Humane League of Lancaster County

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Maud Haldeman (right), founder

The Humane league of Lancaster County was founded in 1917 to "prevent animals from becoming homeless through providing services and education to help people understand how to provide responsible lifetime care to their animals".[1] It is based in Lancaster County, Pennsylvania in the United States.

Early history[edit]

On May 3, 1917, Miss Maud Haldeman (1874–1931), along with seventeen other women, formed the Woman's Humane League of Lancaster County, Pennsylvania. The organization's stated purpose was as follows:

This corporation is founded for the prevention of cruelty to, and care of, children, girls, aged persons, and animals within the Commonwealth of Pennsylvania, and to enforce all laws enacted by the Pennsylvania legislature or by Congress for the protection of the children, girls, aged persons and animals[2]

As social service agencies began to address the problems of woman and children, the League turned its attention exclusively to animal welfare. Although for 20 years complaints were investigated and resolved, no shelter was available for homeless animals until 1937, when animals were temporarily housed in kennels, fairgrounds and other locations in the area.[2]. A "Men's Advisory Committee" was formed in 1946 to assist the ladies, and soon thereafter, in 1947, the word "Woman's" was omitted from the name and formally changed to The Humane League of Lancaster County.

Since April 2006, Franklin and Marshall College, Archives & Special Collections Department, Shadek-Fackenthal Library, has been the official custodian of the records of the Woman's Humane League of Lancaster County.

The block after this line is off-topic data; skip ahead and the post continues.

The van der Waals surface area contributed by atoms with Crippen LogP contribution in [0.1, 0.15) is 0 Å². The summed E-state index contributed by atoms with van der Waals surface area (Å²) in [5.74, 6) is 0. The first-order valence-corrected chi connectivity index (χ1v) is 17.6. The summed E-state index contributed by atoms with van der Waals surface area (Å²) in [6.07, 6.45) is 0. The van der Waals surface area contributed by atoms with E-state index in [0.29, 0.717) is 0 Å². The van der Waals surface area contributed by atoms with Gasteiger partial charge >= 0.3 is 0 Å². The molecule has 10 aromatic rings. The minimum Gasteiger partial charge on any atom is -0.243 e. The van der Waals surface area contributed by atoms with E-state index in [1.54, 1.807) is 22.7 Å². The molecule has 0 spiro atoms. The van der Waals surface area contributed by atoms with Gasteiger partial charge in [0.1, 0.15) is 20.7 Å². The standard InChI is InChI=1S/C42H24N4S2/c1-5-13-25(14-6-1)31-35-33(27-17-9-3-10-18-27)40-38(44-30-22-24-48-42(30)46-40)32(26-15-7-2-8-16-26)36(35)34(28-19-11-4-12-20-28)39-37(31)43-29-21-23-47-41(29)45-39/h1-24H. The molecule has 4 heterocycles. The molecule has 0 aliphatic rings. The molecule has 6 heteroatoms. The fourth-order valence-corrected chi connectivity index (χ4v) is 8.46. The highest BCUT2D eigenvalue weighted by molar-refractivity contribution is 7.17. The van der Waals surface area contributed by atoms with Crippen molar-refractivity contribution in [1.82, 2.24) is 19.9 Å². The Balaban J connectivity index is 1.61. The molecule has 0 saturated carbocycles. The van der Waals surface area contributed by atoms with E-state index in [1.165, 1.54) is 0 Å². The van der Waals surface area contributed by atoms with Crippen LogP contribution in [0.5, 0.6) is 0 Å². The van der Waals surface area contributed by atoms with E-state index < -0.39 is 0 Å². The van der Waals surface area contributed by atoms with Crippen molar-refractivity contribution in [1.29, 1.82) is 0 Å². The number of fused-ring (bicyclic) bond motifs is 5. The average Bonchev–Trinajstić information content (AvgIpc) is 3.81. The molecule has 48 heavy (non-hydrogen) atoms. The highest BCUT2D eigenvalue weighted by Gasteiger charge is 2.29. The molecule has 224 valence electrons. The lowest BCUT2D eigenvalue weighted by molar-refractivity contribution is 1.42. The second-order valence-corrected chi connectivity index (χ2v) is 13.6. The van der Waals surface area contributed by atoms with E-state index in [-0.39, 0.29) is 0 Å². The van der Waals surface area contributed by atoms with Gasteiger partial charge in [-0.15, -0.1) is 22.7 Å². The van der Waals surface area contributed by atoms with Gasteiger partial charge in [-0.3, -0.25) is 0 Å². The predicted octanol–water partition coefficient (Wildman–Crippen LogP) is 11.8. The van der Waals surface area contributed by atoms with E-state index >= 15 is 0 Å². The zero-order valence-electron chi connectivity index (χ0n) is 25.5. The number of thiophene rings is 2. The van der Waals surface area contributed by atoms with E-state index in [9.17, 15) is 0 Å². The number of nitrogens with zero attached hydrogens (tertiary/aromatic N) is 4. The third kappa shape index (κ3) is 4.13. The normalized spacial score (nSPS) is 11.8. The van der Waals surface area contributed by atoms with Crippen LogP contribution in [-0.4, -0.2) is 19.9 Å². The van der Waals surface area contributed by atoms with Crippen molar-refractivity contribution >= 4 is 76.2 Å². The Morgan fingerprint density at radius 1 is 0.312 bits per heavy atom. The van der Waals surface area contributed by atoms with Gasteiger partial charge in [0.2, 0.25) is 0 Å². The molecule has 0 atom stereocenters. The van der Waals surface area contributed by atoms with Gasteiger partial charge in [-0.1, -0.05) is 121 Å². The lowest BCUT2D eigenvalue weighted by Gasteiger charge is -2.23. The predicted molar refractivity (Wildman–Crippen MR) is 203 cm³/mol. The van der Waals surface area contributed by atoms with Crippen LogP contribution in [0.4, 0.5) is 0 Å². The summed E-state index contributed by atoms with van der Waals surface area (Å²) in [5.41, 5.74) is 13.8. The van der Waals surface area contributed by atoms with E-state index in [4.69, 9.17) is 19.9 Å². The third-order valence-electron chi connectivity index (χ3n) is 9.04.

Today[edit]

2007 marked the 90th anniversary of the Humane League of Lancaster County, which is located today on Lincoln Highway East, Lancaster, Pennsylvania, with 30 staff members and over 150 volunteers.[3] Maud Haldeman died in 1931 and bequeathed her estate to the Humane League of Lancaster County (unofficially estimated at over $200,000, or more than $2.6 million in today's dollars). Her legacy has been honored through the formation of the Maud Haldeman Society, a group of individuals who have included the Humane League in their estate planning through bequests or beneficiary designations.[4]

Feral cat policy[edit]

Beginning September 1, 2008, the Humane League adopted a "trap-neuter-return"[5] policy and will no longer accept feral cats for euthanasia. Instead, interested parties are asked to schedule an appointment to have the cat spayed or neutered for a minimal fee. Traps are available for rental from the League. A trapped cat may be brought to the scheduled appointment, picked up post surgery and returned to the wild.

References[edit]

  1. ^ About Us. humaneleague.com
  2. ^ Woman's Humane League of Lancaster County Records, MS 46, Archives & Special Collections Department, Shadek-Fackenthal Library, Franklin & Marshall College, Lancaster, PA, 2006.
  3. ^ [1][dead link]
  4. ^ Planned Giving. humaneleague.com
  5. ^ Why Trap-Neuter-Return?. humaneleague.com

External links[edit]

Coordinates: 40°01′41″N 76°13′26″W / 40.028058°N 76.223981°W / 40.028058; -76.223981